Review: Trespass Against Us

What happens when you go to the movies with a couple of people and end up being the only one who kind of liked it? You start looking for explanations and attempt to defend your views on why it was not a waste of time. That is exactly what happend yesterday, when we got to see Trespass Against Us [IMDb, Trailer (YouTube)]. So, here goes my attempt to explain, why I did not completely dislike this one:

Chad Cutler (Michael Fassbender) lives with his wife Kelly (Lyndsey Marshal) and his children Tyson and Mini somewhere in the countryside of England. However, if you are now thinking of a cozy cottage or a homely farm, you are very wrong. They live in a trailer, which belongs to a camp of pariahs, led by Chad’s father Colby (Brendan Gleeson). He does not believe in society and its values and preaches his questionable views to his followers and their kids. As you might expect, none of them has a normal job, but instead they are responsible for a series of burglaries in the surrounding area. Usually in the lead, because he is still the smartest of the bunch, despite a glaring lack of formal education: Chad. Actually in charge, but always in the shadows, is his father. Kelly despises this life, but turning away from Colby seems to be an impossible venture and Chad can’t scrounge up the courage.

They also live in constant fear of getting caught by the police, who are always on their trail, but never really able to do something to them. Right when emotions and dissent in the “family” run a little high, Colby sends his “crew” out to another heist. This time, however, the stakes are higher and therefore the consequences more severe.

So, obvious facts first: this is not a pleasant story. There is actually very little entertainment value in just the plot and the way it is presented. The imagery is quite dismal as well, especially everything happening in the camp. While the English countryside is really beautiful, there are only very few shots of it and most of it is overshadowed by the dulled-down and shabby appearance of this rugged band of outcasts. That is also why I can totally understand that this movie is very hard to like.

What caught me off guard and led to a strange kind of fascination is the sensation that took hold of me during the movie. Right from the start it feels downright unpleasant. Everything is just wrong, when seen from the perspective of an average European citizen from a big city. Their living situation is disturbing, the way they interact with each other unnecessarily rough and everything they do seems very out of place. And for me that absolutely is the catch. It takes masterful craftsmanship to elicit this level of emotional response from the audience.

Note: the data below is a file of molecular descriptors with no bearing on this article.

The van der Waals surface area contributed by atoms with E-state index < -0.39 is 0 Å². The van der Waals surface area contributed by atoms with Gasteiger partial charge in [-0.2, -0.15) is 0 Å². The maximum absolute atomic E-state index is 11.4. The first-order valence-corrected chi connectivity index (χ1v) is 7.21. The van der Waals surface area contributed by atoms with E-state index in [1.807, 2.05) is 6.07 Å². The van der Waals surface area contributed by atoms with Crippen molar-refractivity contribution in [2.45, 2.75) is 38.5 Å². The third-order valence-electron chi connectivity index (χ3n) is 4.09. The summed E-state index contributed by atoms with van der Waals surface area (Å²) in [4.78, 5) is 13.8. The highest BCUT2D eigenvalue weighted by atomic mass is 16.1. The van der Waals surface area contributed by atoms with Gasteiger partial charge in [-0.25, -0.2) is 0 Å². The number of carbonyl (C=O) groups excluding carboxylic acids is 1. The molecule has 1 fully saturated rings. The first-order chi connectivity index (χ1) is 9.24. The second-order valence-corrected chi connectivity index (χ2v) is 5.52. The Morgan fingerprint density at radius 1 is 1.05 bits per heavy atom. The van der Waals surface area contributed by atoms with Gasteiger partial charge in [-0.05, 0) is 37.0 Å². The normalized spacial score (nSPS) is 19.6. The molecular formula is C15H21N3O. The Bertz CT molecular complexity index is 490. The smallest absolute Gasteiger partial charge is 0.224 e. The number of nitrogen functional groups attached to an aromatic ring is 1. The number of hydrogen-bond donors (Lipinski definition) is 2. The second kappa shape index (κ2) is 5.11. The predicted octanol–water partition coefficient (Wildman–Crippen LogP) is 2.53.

On top of that, I also have to give credit to the actors, who are a major factor in getting this result. As a fan of Brendan Gleeson, I was not surprised how well he managed to portray this unlikable patriarch. Michael Fassbender, on the other hand, managed to surprise me. It was not a very characteristic role for him, in my opinion, but he really did a great job. His character is sort of stuck between his desire to do the best for his family by getting them away from his father and his strange fear-fueled loyalty to him. And he managed to bring all of that to the table in a very convincing manner. They make a great duo and were a perfect choice for these characters.

Let’s wrap this up: Maybe I managed to convince you that there is something to be liked about this movie or maybe I did not. To me it is certainly no surprise that this is a hard sell. If you are a cinema fan and watch a lot of movies, maybe you will enjoy the challenge of finding entertainment on a — for a lack of a better word — meta level. Otherwise, you should probably stay away and pick one that will have at least a chance to give you a good time. (If I may make a suggestion: Our Kind Of Traitor is well worth the time.)


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